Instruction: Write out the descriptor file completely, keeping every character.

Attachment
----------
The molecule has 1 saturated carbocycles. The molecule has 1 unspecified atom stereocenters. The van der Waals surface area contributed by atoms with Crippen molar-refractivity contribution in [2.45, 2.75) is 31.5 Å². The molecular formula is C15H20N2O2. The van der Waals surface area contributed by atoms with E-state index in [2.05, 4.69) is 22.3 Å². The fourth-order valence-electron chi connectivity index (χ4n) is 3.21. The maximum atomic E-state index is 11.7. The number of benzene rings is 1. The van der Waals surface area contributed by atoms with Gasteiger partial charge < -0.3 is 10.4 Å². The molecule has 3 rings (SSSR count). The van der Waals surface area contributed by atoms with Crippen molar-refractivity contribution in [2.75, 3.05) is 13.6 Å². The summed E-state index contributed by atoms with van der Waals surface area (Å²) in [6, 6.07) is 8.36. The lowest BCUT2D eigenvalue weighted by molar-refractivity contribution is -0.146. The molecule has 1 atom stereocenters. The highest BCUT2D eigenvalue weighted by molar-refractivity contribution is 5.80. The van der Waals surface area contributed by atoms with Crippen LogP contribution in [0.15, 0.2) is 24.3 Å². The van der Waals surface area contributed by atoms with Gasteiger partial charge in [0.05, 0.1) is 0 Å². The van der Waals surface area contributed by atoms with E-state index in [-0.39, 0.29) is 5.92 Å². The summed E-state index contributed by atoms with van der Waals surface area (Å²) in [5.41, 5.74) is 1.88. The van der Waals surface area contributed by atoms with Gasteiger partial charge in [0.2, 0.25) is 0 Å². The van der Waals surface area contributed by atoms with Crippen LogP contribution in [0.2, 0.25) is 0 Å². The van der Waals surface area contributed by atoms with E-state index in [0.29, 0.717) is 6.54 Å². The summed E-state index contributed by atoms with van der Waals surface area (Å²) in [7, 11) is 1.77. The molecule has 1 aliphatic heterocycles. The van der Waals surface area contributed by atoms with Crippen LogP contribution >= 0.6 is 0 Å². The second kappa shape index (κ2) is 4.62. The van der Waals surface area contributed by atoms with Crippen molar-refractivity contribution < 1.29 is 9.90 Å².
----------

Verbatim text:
The molecule has 1 saturated carbocycles. The molecule has 1 unspecified atom stereocenters. The van der Waals surface area contributed by atoms with Crippen molar-refractivity contribution in [2.45, 2.75) is 31.5 Å². The molecular formula is C15H20N2O2. The van der Waals surface area contributed by atoms with E-state index in [2.05, 4.69) is 22.3 Å². The fourth-order valence-electron chi connectivity index (χ4n) is 3.21. The maximum atomic E-state index is 11.7. The number of benzene rings is 1. The van der Waals surface area contributed by atoms with Gasteiger partial charge < -0.3 is 10.4 Å². The molecule has 3 rings (SSSR count). The van der Waals surface area contributed by atoms with Crippen molar-refractivity contribution in [2.75, 3.05) is 13.6 Å². The summed E-state index contributed by atoms with van der Waals surface area (Å²) in [6, 6.07) is 8.36. The lowest BCUT2D eigenvalue weighted by molar-refractivity contribution is -0.146. The molecule has 1 atom stereocenters. The highest BCUT2D eigenvalue weighted by molar-refractivity contribution is 5.80. The van der Waals surface area contributed by atoms with Crippen LogP contribution in [0.15, 0.2) is 24.3 Å². The van der Waals surface area contributed by atoms with Gasteiger partial charge in [0.05, 0.1) is 0 Å². The van der Waals surface area contributed by atoms with E-state index in [-0.39, 0.29) is 5.92 Å². The summed E-state index contributed by atoms with van der Waals surface area (Å²) in [5.41, 5.74) is 1.88. The van der Waals surface area contributed by atoms with Gasteiger partial charge in [0.2, 0.25) is 0 Å². The van der Waals surface area contributed by atoms with Crippen LogP contribution in [0.2, 0.25) is 0 Å². The van der Waals surface area contributed by atoms with E-state index in [0.29, 0.717) is 6.54 Å². The summed E-state index contributed by atoms with van der Waals surface area (Å²) in [7, 11) is 1.77. The molecule has 1 aliphatic heterocycles. The van der Waals surface area contributed by atoms with Crippen LogP contribution >= 0.6 is 0 Å². The second kappa shape index (κ2) is 4.62. The van der Waals surface area contributed by atoms with Crippen molar-refractivity contribution < 1.29 is 9.90 Å².